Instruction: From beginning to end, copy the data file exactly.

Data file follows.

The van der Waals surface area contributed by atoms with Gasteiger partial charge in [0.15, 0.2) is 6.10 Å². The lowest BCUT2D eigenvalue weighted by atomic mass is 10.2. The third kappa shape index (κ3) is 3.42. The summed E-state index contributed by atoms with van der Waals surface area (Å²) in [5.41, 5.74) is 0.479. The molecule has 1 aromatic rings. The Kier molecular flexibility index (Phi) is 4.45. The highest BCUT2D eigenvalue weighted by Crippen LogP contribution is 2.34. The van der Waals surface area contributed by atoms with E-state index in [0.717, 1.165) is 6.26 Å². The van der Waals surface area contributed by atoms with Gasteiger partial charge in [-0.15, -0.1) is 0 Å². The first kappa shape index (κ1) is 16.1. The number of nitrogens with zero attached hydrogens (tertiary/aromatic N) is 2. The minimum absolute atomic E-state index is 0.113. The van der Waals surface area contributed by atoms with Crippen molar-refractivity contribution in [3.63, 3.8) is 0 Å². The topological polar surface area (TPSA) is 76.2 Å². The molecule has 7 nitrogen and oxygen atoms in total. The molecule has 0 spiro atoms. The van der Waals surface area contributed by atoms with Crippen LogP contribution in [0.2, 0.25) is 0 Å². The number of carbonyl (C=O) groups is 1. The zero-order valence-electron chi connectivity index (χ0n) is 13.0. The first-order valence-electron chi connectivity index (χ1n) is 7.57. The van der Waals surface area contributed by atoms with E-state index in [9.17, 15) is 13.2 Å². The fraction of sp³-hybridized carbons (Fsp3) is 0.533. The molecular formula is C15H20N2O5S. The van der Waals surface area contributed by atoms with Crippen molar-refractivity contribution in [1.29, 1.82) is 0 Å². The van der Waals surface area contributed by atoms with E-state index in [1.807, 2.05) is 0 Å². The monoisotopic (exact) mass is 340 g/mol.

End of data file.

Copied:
The van der Waals surface area contributed by atoms with Gasteiger partial charge in [0.15, 0.2) is 6.10 Å². The lowest BCUT2D eigenvalue weighted by atomic mass is 10.2. The third kappa shape index (κ3) is 3.42. The summed E-state index contributed by atoms with van der Waals surface area (Å²) in [5.41, 5.74) is 0.479. The molecule has 1 aromatic rings. The Kier molecular flexibility index (Phi) is 4.45. The highest BCUT2D eigenvalue weighted by Crippen LogP contribution is 2.34. The van der Waals surface area contributed by atoms with E-state index in [0.717, 1.165) is 6.26 Å². The van der Waals surface area contributed by atoms with Gasteiger partial charge in [-0.15, -0.1) is 0 Å². The first kappa shape index (κ1) is 16.1. The number of nitrogens with zero attached hydrogens (tertiary/aromatic N) is 2. The minimum absolute atomic E-state index is 0.113. The van der Waals surface area contributed by atoms with Crippen molar-refractivity contribution in [3.63, 3.8) is 0 Å². The topological polar surface area (TPSA) is 76.2 Å². The molecule has 7 nitrogen and oxygen atoms in total. The molecule has 0 spiro atoms. The van der Waals surface area contributed by atoms with Crippen LogP contribution in [0.2, 0.25) is 0 Å². The number of carbonyl (C=O) groups is 1. The zero-order valence-electron chi connectivity index (χ0n) is 13.0. The first-order valence-electron chi connectivity index (χ1n) is 7.57. The van der Waals surface area contributed by atoms with E-state index in [9.17, 15) is 13.2 Å². The fraction of sp³-hybridized carbons (Fsp3) is 0.533. The molecular formula is C15H20N2O5S. The van der Waals surface area contributed by atoms with Crippen molar-refractivity contribution in [1.29, 1.82) is 0 Å². The van der Waals surface area contributed by atoms with E-state index in [1.807, 2.05) is 0 Å². The monoisotopic (exact) mass is 340 g/mol.